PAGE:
Glebe House, set at a 90 degree angle to 14, was valued post-conservation in 2005 at €1m, but more recently was for sale at €595,000+ for its 3,000 sq ft (sizes and styles vary considerably along Emmet Square with Hodnett Forde, who own offices, are on Emmet Square.)
A few dozen contemporary and award-winning mews house were built on a landscaped acre behind No 15, called Glebe Gardens and delivered with aplomb (and plum and apple trees) by the town’s landmark Waterfront scheme’s developers Hillback, back in the mid 2000s.
Also award-winning on No 14’s front door is Emmet Square’s ‘park’, or Kennedy Square, called after US President John F Kennedy, complete now with water feature, seating, restrained planting and hard landscaping. That public square’s reordering won a RIAI ‘Public Choice’ award for Cork County Council and its architect Giulia Vallone back in 2014.
Diagonally across the square from the available No 14 and by the church grounds is a large and imposing statue of Michael Collins, the Big Fella, unveiled in front of a thronged crowd on the 80th anniversary of the death of Michael Collins by none other than the actor Liam Neeson, who played Collins in the eponymous movie.
Born outside Clonakilty in 1890, Michael Collins himself had briefly lived and worked at Emmet Square, having moved into the town with his sister, Margaret, working for a period with the West Cork People which was published at No 7.
That slate gable end-terrace building went from being private home to a solicitors’ office in the 1980s. It’s now Michael Collins House (pictured, above), and apart from holding Collins memorabilia and displays, it also recalls other local historical notables, such as O’Donovan Rossa and 1798 rebellion figure Tadgh an Asna O’Donovan.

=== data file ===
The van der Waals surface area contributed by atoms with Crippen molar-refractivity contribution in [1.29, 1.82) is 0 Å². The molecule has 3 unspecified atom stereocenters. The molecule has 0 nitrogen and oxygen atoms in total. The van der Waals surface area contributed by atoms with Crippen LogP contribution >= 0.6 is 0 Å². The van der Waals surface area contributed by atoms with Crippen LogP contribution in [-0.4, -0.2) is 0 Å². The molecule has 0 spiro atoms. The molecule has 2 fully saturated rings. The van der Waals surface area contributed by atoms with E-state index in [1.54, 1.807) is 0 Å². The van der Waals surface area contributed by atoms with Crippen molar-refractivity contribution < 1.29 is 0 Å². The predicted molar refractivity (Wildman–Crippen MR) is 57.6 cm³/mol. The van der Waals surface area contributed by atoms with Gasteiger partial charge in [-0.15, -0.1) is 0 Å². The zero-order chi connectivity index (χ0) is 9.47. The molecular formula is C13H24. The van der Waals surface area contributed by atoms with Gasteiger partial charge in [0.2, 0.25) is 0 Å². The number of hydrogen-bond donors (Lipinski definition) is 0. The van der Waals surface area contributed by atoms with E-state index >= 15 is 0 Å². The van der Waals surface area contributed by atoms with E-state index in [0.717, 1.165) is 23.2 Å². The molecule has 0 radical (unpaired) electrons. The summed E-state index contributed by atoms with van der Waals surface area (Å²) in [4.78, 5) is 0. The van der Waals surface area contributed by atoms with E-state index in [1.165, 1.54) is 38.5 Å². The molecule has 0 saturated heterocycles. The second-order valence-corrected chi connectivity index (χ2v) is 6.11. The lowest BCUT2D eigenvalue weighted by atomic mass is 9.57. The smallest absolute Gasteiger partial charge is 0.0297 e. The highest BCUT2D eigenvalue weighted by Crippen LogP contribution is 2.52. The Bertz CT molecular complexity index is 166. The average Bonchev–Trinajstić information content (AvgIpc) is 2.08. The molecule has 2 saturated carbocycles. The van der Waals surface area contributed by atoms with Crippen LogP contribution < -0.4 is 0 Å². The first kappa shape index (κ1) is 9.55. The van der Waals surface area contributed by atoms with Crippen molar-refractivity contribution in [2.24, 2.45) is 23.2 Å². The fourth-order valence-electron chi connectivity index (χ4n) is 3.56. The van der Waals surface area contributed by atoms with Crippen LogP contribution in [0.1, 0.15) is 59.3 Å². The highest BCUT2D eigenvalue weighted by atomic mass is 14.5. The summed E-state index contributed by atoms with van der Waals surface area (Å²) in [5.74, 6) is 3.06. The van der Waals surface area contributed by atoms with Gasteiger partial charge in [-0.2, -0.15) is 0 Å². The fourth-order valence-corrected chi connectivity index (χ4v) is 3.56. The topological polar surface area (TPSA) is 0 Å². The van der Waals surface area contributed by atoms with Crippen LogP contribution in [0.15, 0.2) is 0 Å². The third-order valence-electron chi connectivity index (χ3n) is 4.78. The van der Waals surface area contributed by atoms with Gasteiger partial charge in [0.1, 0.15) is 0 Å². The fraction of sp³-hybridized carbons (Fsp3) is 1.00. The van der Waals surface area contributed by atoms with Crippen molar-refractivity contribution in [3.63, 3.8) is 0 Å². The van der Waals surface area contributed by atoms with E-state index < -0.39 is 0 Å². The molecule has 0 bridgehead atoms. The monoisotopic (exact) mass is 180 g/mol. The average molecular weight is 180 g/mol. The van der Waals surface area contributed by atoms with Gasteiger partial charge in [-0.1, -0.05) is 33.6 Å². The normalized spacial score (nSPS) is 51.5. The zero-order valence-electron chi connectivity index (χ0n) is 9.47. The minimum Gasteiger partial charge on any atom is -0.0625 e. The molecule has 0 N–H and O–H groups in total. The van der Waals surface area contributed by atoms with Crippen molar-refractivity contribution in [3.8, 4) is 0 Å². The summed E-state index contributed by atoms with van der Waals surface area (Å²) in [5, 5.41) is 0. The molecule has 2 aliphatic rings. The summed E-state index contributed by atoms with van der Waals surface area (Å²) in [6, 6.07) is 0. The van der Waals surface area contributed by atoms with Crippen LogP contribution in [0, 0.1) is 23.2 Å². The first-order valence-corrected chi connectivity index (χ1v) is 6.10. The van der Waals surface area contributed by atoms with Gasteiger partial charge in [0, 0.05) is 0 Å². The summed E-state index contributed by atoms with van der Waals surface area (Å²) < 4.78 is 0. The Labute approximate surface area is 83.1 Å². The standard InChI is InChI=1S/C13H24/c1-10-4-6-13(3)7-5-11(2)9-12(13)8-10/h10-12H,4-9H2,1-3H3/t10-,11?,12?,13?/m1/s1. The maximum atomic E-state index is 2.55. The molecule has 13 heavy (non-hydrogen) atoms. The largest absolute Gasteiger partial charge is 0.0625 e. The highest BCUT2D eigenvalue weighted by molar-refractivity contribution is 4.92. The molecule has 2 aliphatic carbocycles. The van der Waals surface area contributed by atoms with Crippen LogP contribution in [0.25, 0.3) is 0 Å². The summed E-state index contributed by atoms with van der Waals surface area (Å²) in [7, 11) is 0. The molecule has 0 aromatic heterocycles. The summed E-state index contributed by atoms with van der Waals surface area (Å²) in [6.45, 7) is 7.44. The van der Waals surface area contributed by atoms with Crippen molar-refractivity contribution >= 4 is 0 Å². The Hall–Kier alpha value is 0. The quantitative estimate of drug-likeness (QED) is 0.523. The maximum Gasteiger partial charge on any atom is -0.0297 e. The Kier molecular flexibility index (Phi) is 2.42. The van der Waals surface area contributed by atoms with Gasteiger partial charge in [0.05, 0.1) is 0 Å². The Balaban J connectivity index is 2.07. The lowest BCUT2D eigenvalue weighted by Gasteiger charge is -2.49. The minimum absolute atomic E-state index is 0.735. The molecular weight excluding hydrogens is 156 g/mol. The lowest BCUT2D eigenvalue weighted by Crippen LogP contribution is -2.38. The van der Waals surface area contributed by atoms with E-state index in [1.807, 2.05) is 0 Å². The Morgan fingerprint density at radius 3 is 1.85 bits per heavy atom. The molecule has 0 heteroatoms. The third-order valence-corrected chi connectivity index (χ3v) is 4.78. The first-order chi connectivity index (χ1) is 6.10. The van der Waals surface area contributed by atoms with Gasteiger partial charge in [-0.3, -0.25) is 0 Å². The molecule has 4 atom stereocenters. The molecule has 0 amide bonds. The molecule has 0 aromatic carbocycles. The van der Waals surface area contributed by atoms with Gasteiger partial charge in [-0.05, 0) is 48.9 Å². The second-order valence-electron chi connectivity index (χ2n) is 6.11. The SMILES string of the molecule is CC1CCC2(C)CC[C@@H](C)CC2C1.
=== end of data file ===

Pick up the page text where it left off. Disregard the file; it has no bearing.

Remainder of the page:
Local conventional wisdom dates Clonakilty’s Shannon Square (now Emmet Square,) to the period 1785-1805, and SFON’s keen investigator Con O’Neill reckons “it’s mostly correct,” yet adds the southern side was a later arrival, shown in 1820 maps as an outlined rectangle, possibly ready to be built for the Earl of Shannon’s estate, and local gentle-folk — just before Clon’s linen industry went into decline, taking much of the town’s fortunes and gentility with it for a long period.
Back at No 14, auctioneer Con O’Neill has unearthed the names of previous residents of the sizeable property, including at the time of Griffiths Valuation (1848 – 1864), when 14 Emmet Square was in the possession of a Honoria McCarthy, and later it passed to a Timothy J Canty, who was a managing director of the nearby major employer Deasy’s Brewery.
Canty lived at No 14 at least from 1894 through to the 1901 and 1911 Census records.Deasy’s Brewery off Emmet Square, and with its tall brick chimneys still in situ, dates to the same hey-day era of the town, set up in 1800 by Richard Deasy.
Later, Canty was among those who introduced the famous Wrestler or Clonakily Wrastler beer to the world. Brewing stopped in the 1940s, ran later as a distribution company and wound up in 2001.
No small beer itself, No 14 corners the market in Clonakilty’s rightly admired Emmet Square, while the bungalow No 14A to the back adds further 21st century interest.
Clonakilty, West Cork
Size: 400 sq m (4,300 sq ft)